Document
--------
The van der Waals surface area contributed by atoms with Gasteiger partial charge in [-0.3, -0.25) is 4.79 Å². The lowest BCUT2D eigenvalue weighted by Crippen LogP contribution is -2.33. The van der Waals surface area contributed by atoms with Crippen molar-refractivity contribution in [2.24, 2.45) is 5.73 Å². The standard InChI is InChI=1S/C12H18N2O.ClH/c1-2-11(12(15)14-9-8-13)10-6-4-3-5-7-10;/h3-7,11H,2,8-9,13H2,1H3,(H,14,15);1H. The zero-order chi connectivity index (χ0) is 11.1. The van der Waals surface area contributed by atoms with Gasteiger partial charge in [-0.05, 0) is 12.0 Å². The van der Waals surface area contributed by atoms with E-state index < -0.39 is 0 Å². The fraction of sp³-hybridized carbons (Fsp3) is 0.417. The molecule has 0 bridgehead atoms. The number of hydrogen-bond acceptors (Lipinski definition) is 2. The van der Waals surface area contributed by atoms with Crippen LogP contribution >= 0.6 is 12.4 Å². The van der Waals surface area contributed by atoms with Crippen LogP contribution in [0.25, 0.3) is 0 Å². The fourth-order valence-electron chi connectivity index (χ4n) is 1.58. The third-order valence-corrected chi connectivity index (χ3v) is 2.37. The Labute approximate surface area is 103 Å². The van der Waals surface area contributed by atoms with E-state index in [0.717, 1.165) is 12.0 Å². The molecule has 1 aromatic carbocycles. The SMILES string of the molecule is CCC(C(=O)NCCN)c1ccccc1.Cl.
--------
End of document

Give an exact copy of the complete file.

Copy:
The van der Waals surface area contributed by atoms with Gasteiger partial charge in [-0.3, -0.25) is 4.79 Å². The lowest BCUT2D eigenvalue weighted by Crippen LogP contribution is -2.33. The van der Waals surface area contributed by atoms with Crippen molar-refractivity contribution in [2.24, 2.45) is 5.73 Å². The standard InChI is InChI=1S/C12H18N2O.ClH/c1-2-11(12(15)14-9-8-13)10-6-4-3-5-7-10;/h3-7,11H,2,8-9,13H2,1H3,(H,14,15);1H. The zero-order chi connectivity index (χ0) is 11.1. The van der Waals surface area contributed by atoms with Gasteiger partial charge in [-0.05, 0) is 12.0 Å². The van der Waals surface area contributed by atoms with E-state index < -0.39 is 0 Å². The fraction of sp³-hybridized carbons (Fsp3) is 0.417. The molecule has 0 bridgehead atoms. The number of hydrogen-bond acceptors (Lipinski definition) is 2. The van der Waals surface area contributed by atoms with Crippen LogP contribution >= 0.6 is 12.4 Å². The van der Waals surface area contributed by atoms with Crippen LogP contribution in [0.25, 0.3) is 0 Å². The fourth-order valence-electron chi connectivity index (χ4n) is 1.58. The third-order valence-corrected chi connectivity index (χ3v) is 2.37. The Labute approximate surface area is 103 Å². The van der Waals surface area contributed by atoms with E-state index in [0.717, 1.165) is 12.0 Å². The molecule has 1 aromatic carbocycles. The SMILES string of the molecule is CCC(C(=O)NCCN)c1ccccc1.Cl.